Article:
Healthcare is barreling toward integration — 5 key thoughts on where ASCs fit

Written by Laura Dyrda | December 07, 2015
The best specialties and procedures for ambulatory surgery centers in the future will be the traditionally inpatient cases leaving the hospital for an outpatient setting. Orthopedic total joint replacements, spinal surgeries and bariatric surgery are a few examples. Minimally invasive procedures and advances in anesthesia and pain management allow physicians across the country to perform these cases in an ASC, and ASCs are waiting with open arms.

And some hospitals are happy for the extra operating room space as well.

“If you can unburden the hospital from something that’s costly and bring it to an environment where it costs less, it’s beneficial,” says Fred Davis, MD, president and co-founder of ProCare Systems. “The diseases of the aging population will have a huge impact over the next several years; orthopedic and neuromuscular conditions are number one with heart disease and cancer care right behind.”

The more progressive hospitals are joint venturing with physicians on ASCs and aligning with the outpatient providers in their communities to build larger perioperative surgical homes and campuses that could transform the healthcare experience. ASCs traditionally focused on just the surgical episode — physicians’ offices coordinated pre- and postoperative care, and sent patients to separate providers for rehabilitation. But this is no longer acceptable in the age of integrated medicine.

“The bigger picture is how ASCs are going to fit into the transformation of the perioperative surgical home and systems of care covering the episode of care,” says Dr. Davis. “How can ASCs best prepare themselves to integrate with the episodic and chronic care patients require?”

Partnerships are one solution.

ASCs are working with other independent providers in their area, including physical therapy, rehabilitation, home health services and surgical nursing facilities to create medical campuses or virtual complexes addressing the continuum of care. The medical home can help with pre-procedure counseling, weight loss and smoking cessation. They’re also including non-traditional health services, such as nutritionists, psychological and behavioral care and fitness experts.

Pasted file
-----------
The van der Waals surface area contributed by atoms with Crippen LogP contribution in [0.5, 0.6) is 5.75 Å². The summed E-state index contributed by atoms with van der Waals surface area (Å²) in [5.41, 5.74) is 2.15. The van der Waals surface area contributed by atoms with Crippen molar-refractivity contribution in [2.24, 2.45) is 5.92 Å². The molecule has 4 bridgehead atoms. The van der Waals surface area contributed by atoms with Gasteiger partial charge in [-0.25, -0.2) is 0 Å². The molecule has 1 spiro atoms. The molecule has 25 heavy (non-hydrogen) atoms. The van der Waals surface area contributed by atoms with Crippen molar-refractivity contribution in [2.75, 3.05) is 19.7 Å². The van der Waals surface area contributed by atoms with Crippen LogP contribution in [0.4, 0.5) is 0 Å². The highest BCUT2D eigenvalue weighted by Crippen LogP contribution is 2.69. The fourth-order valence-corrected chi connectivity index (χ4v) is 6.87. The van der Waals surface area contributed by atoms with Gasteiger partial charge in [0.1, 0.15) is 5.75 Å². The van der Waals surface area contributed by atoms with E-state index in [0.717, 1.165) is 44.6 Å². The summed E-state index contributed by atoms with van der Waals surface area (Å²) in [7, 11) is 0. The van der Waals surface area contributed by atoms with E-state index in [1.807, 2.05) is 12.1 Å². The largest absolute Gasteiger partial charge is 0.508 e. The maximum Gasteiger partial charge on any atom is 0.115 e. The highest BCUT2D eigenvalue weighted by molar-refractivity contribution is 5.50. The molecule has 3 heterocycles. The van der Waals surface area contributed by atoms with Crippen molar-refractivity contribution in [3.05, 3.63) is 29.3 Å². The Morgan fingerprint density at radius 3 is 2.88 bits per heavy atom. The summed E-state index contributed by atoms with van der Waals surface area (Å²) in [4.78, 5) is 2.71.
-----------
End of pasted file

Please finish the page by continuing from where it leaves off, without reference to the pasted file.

“This embeds the ASC in the healthcare system and makes them more indispensable,” says Dr. Davis. “You need a strategic vision for how the system will work and the leadership to bring all the parties to the table. You have to have enough clout within all the organizations involved. You need a champion, but also the decision-maker must be high enough in the organization to make the collaborations happen.”

The key elements for building a perioperative medical home include:

1. A strong leader with the right clinical skills and respect from their peers to take the helm. When physicians don’t have the time or expertise to lead, they’ll work with management companies to organize all parties involved. “Now you are getting a whole class of physicians who are understanding the business world and bridging the gap between clinical and administrative functions,” says Dr. Davis.

2. Becoming part of a larger organization, whether it’s the perioperative medical home or part of a hospital system, gives the organization negotiating power and leverage. “These organizations will be viable if they can deliver an excellent work experience where they can work at the top of their license and others can handle the management side of the practice,” says Dr. Davis.

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